Aramis Ramirez on Cubs dropping Carlos Marmol: ‘I was shocked’
BY GORDON WITTENMYER email@example.com June 27, 2013 7:04PM
Updated: June 27, 2013 9:20PM
MILWAUKEE -- The godfather of Carlos Marmol’s older daughter couldn’t believe the news when he talked to the embattled reliever a few minutes after Marmol got the phone call Tuesday telling him he’d been cut loose.
“I was shocked,” said Milwaukee third baseman Aramis Ramirez, the former Cub and one-time mentor to Marmol – who thought Marmol’s call to him was about their plans to see each other this week in Milwaukee.
“I was looking at their relievers, and he’s not the only one struggling in the pen. I was surprised that a guy making almost 10-mil, they’d give up on him like that, “Ramirez added. “But I’m not trying to defend Marmol. He was struggling, and they had a reason to do that, I guess.
“But I think it was good for him,” said Ramirez, who talked to Marmol on the pitcher’s drive to Milwaukee – just before Marmol said he planned to turn around and stay in Chicago to await word on the next step in his career.
“It was time for him to move on and go somewhere else and get a fresh start.”
Ramirez doesn’t pretend to know how Marmol went from a 2008 All-Star and record-setting 2010 closer to a guy who took half a season to fight out of a slump last year and couldn’t do it this year.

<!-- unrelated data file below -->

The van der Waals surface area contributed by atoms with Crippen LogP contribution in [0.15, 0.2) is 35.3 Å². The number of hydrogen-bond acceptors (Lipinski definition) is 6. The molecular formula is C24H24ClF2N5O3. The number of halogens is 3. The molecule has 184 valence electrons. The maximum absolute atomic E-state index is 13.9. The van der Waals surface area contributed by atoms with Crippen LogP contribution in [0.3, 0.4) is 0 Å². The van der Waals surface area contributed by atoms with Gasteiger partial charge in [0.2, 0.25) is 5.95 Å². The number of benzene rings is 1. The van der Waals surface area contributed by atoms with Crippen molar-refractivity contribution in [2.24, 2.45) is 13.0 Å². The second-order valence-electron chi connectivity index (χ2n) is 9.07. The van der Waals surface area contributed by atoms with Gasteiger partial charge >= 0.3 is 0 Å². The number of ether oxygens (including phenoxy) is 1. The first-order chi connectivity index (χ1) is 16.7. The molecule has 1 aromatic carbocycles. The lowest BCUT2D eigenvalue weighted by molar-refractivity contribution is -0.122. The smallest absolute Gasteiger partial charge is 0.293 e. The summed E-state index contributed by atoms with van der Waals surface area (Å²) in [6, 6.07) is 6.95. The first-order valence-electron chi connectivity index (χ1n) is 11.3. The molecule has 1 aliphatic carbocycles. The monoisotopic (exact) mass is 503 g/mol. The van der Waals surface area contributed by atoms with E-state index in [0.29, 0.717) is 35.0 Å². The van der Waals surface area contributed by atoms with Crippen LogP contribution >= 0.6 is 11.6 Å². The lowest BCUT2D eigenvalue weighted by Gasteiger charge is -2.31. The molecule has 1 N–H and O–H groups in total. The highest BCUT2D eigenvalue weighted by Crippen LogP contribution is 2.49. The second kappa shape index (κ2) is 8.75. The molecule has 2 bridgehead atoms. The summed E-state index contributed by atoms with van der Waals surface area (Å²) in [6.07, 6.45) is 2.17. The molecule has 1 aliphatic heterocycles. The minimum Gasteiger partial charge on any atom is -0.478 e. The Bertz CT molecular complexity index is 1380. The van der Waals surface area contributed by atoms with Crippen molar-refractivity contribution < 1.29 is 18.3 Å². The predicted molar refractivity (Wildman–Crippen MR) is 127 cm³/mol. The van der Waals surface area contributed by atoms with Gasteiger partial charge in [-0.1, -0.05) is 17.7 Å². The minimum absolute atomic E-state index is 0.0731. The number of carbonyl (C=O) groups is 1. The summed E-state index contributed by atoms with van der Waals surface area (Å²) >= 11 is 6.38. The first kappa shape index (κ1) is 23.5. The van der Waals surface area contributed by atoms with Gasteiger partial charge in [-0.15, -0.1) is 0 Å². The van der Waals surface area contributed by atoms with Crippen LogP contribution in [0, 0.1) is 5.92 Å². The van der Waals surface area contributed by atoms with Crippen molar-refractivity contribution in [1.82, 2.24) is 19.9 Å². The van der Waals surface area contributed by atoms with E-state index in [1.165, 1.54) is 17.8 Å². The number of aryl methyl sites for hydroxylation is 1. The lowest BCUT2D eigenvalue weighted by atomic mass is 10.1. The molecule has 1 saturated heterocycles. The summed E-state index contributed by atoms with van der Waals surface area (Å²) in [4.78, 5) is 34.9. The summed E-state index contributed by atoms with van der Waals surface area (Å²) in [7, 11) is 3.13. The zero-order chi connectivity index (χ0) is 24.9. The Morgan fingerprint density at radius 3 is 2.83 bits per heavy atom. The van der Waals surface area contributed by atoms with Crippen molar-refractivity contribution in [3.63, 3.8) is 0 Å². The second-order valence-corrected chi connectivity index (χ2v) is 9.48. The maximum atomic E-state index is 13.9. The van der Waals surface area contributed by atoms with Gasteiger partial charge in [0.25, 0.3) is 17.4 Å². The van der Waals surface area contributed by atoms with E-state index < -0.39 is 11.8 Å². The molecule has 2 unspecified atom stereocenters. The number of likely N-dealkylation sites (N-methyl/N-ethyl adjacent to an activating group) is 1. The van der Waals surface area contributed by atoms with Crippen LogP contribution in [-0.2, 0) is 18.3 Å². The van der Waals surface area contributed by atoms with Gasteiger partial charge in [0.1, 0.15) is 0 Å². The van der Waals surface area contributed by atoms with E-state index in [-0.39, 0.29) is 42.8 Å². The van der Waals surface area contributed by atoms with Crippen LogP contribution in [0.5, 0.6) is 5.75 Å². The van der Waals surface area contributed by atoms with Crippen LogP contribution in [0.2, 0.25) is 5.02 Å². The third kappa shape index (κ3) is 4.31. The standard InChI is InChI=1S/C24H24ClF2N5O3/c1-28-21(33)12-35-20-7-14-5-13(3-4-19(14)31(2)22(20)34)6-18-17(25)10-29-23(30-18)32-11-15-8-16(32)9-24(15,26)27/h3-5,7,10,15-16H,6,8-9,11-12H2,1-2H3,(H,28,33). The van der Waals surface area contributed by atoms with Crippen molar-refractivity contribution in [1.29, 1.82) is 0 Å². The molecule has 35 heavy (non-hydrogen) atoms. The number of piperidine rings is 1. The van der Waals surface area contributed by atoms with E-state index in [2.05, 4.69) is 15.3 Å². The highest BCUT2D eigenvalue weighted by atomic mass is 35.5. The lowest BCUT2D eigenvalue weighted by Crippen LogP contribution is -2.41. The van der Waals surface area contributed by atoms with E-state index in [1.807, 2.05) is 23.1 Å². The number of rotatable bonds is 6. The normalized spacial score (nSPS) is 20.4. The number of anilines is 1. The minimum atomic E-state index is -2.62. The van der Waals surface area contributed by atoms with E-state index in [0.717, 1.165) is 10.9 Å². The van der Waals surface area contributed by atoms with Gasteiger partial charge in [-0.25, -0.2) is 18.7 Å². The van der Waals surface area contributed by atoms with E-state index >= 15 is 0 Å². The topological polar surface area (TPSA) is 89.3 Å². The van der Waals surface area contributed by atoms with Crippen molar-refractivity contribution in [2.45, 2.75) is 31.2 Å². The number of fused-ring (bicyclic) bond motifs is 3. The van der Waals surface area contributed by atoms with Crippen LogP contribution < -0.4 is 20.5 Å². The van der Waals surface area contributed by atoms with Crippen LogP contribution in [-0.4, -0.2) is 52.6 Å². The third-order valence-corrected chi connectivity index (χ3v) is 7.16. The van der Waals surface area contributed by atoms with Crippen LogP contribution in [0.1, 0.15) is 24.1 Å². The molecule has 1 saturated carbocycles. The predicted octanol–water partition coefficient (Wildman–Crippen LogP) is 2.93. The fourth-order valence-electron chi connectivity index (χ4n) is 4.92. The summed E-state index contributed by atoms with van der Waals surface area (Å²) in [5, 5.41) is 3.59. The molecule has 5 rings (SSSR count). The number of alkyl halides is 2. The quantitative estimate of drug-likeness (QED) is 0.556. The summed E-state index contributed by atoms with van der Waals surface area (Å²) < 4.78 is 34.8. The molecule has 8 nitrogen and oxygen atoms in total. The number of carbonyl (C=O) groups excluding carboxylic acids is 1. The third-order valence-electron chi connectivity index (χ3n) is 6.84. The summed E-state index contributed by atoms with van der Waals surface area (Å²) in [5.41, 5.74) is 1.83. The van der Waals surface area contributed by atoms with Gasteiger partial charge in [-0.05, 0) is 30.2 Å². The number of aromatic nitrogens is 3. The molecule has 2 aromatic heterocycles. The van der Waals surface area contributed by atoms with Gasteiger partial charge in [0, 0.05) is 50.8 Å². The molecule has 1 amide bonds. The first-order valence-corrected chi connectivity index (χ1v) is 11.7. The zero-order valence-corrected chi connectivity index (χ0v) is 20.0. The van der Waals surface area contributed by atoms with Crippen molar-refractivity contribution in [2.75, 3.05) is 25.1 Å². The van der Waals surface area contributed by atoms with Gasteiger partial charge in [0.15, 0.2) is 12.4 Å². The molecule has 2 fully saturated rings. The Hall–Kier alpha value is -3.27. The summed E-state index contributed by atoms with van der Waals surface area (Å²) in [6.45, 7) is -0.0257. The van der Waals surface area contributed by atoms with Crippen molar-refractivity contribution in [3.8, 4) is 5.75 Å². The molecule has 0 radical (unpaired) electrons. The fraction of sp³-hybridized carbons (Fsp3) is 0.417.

But he mentioned the public abuse that had become constant for the pitcher in Chicago – a reason management raised as a factor in the timing of Tuesday’s move.
“That’s not fun,” said Ramirez, who experienced booing off and on during his eight seasons at Wrigley Field. ``I talked to him a few times and he told me that once he got up in the bullpen, they start booing. That’s your home team. That’s not supposed to be happening at home. … I’m not saying that bothered him. But that’s not fun.”
Ramirez said the fans at Wrigley are different that way than other fans around the majors.
“Yeah, they are. Everybody knows that,” said Ramirez, who didn’t seem to blame the fans. “They’re just frustrated. They want to win. And it’s tough.
“I’m not trying to defend Marmol. He was really struggling. He struggled for a while, for the first 2 ½ months. ...”
Ramirez said he’s confident Marmol will find another team this season, echoing the sentiments of Cub players and some of the scouts attending the Cubs-Brewers series this week.
“I’m pretty sure somebody will take him. He’s a guy that throws 94, 95, with a good slider,” he said. “He’s just having a tough year. Hopefully he gets a fresh start and gets a chance to turn it around.
“It’s still early. We’ll see what happens.”